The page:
Saving the Monarch Butterfly

The monarch butterfly is one of the most recognizable and well-studied butterflies on the planet. Orange wings with black lines and bordered with white dots are instantly recognizable. Yearly they have their seasonal migration with millions of monarchs migrating from the United States and Canada south to California and Mexico for the winter. The monarch butterfly or simply monarch is a milkweed butterfly in the family Nymphalid. More than pretty, monarch butterflies contribute to the health of the planet. Feeding on nectar, they pollinate many types of wildflowers. Monarch butterflies are an important food source for birds, small animals, and other insects.

In the last twenty years, there has been a significant decline in the monarch butterfly population. According to the U.S. Fish and Wildlife Service 12/2020, the monarch butterfly can and should be considered for the status of endangered species, this will continue to be reviewed.

Primary reasons for the decline of the monarch butterfly:

  • Habitat losses and fragmentation, which are habitats that were once continuous or together and are separated into smaller areas, have occurred throughout the monarch’s range.
  • Pesticide use can destroy the milkweed monarchs need to survive.
  • A changing climate has intensified weather events that may impact monarch populations.

Monarch caterpillars need to have milkweed to eat and to develop into chrysalises and later grow into the iconic monarch butterfly, as well as to lay their eggs on it. In a pinch they, at least the older caterpillars will eat butternut squash. Milkweed is the ONLY plant monarch caterpillars eat and lay their eggs on.

Having milkweed in your garden with its many colors can be your way of helping protect the monarch butterfly and of course eliminating the use of pesticides. (####### February 12, 2020 Best Natural Weeding Strategies #######)

Milkweed native to New Jersey, will attract beautiful butterflies to your yard and help pollinators stay healthy. The monarch butterflies can then do what they do best, pollinate!

Some Milkweeds to consider that are native to New Jersey:

  • Butterfly Weed, Asclepias tuberosa – Butterfly weed is an attractive perennial with orange flowers. Height is 1 -2 feet. It is attractive to both bees and butterflies. It is the only milkweed species that does not have a white sap that is expected in milkweed.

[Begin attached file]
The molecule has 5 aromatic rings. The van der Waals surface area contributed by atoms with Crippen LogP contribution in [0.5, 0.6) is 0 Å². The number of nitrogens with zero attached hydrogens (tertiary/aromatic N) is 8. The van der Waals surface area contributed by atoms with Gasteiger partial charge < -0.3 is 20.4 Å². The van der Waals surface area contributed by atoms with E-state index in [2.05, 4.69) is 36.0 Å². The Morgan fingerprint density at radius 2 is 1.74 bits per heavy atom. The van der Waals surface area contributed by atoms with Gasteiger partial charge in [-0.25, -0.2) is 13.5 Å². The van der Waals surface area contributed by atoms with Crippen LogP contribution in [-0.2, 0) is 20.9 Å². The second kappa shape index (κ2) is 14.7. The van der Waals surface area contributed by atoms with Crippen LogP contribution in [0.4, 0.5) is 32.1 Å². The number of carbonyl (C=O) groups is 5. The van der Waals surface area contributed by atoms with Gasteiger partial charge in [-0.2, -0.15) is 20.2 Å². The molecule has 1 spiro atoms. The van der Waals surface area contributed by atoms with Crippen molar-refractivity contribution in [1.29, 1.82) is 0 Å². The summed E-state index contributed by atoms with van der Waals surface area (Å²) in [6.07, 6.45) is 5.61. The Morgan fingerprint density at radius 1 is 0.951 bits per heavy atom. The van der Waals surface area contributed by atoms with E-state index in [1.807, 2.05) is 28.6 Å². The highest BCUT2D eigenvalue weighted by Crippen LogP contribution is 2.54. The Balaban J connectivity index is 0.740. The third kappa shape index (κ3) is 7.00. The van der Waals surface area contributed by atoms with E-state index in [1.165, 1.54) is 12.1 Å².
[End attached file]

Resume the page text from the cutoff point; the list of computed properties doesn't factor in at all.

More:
• Common milkweed, Asclepios syriaca – Common milkweed is the most abundant food source for the monarch butterfly. Its flowers are pink to purplish with an aroma, it grows to a height of 3 – 5 feet. The plant contains cardiac glycosides. These glycosides, when absorbed by monarch butterfly larvae whose sole source of food is milkweed foliage, make the larvae and adult butterflies toxic to birds and other animals.
  • Redring milkweed, Asclepias variegate – A shade-loving milkweed that grows under a canopy of dappled light or mostly shaded conditions. Pretty white with a red ring.
  • Swamp milkweed, Asclepias incarnata, – Although most milkweeds prefer full sun, this should be planted where the ground is moist. This milkweed has large, bright, blossoms at a height of 2-4 ft. It is a perennial made up of small, rose-purple flowers.
  • Whorled milkweed, Asclepias verticillate – Whorled milkweed is the smallest milkweed seed by weight in the milkweed plant family. Be aware that this plant will spread out. The adult plant is about two feet tall. Plant along garden borders and open spaces; it adds a soft wispy look in the garden. Color is white to cream, having yellow or green hues. Requires full sun. It is toxic to livestock.

According to the U.S. Department of Agriculture: the common and swamp milkweed had the highest egg survival rate. The findings indicate that while female monarchs do make choices, they don’t specialize in reproducing on a single milkweed species. What’s more, their egg-laying preference can change according to the time of the season, the prevalence and habitat of the milkweed species they encounter, and the plants’ robustness and maturity.

With the abundance of color in milkweed as well as being able to be planted in both shade and sun, helping the monarch butterfly can beautify your landscape as well!